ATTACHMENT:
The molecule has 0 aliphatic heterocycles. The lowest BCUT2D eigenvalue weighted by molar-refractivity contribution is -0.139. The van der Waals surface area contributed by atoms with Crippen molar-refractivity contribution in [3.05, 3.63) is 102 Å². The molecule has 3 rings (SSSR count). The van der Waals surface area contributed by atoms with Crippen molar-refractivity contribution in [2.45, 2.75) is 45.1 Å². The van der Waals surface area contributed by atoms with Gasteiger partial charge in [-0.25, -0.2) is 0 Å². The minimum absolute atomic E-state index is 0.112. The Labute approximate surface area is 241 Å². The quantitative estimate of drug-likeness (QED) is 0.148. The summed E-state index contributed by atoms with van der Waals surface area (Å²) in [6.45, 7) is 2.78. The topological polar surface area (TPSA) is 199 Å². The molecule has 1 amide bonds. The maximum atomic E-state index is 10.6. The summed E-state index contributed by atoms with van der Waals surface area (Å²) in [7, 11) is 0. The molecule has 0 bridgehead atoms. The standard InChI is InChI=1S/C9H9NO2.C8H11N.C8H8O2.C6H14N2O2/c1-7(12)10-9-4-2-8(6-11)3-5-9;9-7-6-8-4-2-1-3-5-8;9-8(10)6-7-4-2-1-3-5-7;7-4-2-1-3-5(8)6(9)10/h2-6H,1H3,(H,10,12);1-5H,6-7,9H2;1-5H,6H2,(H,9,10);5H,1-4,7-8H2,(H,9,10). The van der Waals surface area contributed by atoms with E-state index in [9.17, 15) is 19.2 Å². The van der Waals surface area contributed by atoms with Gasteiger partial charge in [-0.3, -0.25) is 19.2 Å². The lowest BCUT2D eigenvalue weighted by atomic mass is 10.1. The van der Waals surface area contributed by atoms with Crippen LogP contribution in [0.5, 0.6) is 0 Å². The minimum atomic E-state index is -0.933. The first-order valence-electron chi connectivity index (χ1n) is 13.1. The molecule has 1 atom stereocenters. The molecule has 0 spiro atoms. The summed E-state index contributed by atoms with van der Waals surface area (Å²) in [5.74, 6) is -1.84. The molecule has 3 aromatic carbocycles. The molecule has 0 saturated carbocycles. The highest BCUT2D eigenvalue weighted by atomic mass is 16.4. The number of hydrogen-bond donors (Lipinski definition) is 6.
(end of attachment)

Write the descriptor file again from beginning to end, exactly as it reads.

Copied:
The molecule has 0 aliphatic heterocycles. The lowest BCUT2D eigenvalue weighted by molar-refractivity contribution is -0.139. The van der Waals surface area contributed by atoms with Crippen molar-refractivity contribution in [3.05, 3.63) is 102 Å². The molecule has 3 rings (SSSR count). The van der Waals surface area contributed by atoms with Crippen molar-refractivity contribution in [2.45, 2.75) is 45.1 Å². The van der Waals surface area contributed by atoms with Gasteiger partial charge in [-0.25, -0.2) is 0 Å². The minimum absolute atomic E-state index is 0.112. The Labute approximate surface area is 241 Å². The quantitative estimate of drug-likeness (QED) is 0.148. The summed E-state index contributed by atoms with van der Waals surface area (Å²) in [6.45, 7) is 2.78. The topological polar surface area (TPSA) is 199 Å². The molecule has 1 amide bonds. The maximum atomic E-state index is 10.6. The summed E-state index contributed by atoms with van der Waals surface area (Å²) in [7, 11) is 0. The molecule has 0 bridgehead atoms. The standard InChI is InChI=1S/C9H9NO2.C8H11N.C8H8O2.C6H14N2O2/c1-7(12)10-9-4-2-8(6-11)3-5-9;9-7-6-8-4-2-1-3-5-8;9-8(10)6-7-4-2-1-3-5-7;7-4-2-1-3-5(8)6(9)10/h2-6H,1H3,(H,10,12);1-5H,6-7,9H2;1-5H,6H2,(H,9,10);5H,1-4,7-8H2,(H,9,10). The van der Waals surface area contributed by atoms with E-state index in [9.17, 15) is 19.2 Å². The van der Waals surface area contributed by atoms with Gasteiger partial charge in [-0.3, -0.25) is 19.2 Å². The lowest BCUT2D eigenvalue weighted by atomic mass is 10.1. The van der Waals surface area contributed by atoms with Crippen LogP contribution in [0.5, 0.6) is 0 Å². The minimum atomic E-state index is -0.933. The first-order valence-electron chi connectivity index (χ1n) is 13.1. The molecule has 1 atom stereocenters. The molecule has 0 spiro atoms. The summed E-state index contributed by atoms with van der Waals surface area (Å²) in [5.74, 6) is -1.84. The molecule has 3 aromatic carbocycles. The molecule has 0 saturated carbocycles. The highest BCUT2D eigenvalue weighted by atomic mass is 16.4. The number of hydrogen-bond donors (Lipinski definition) is 6.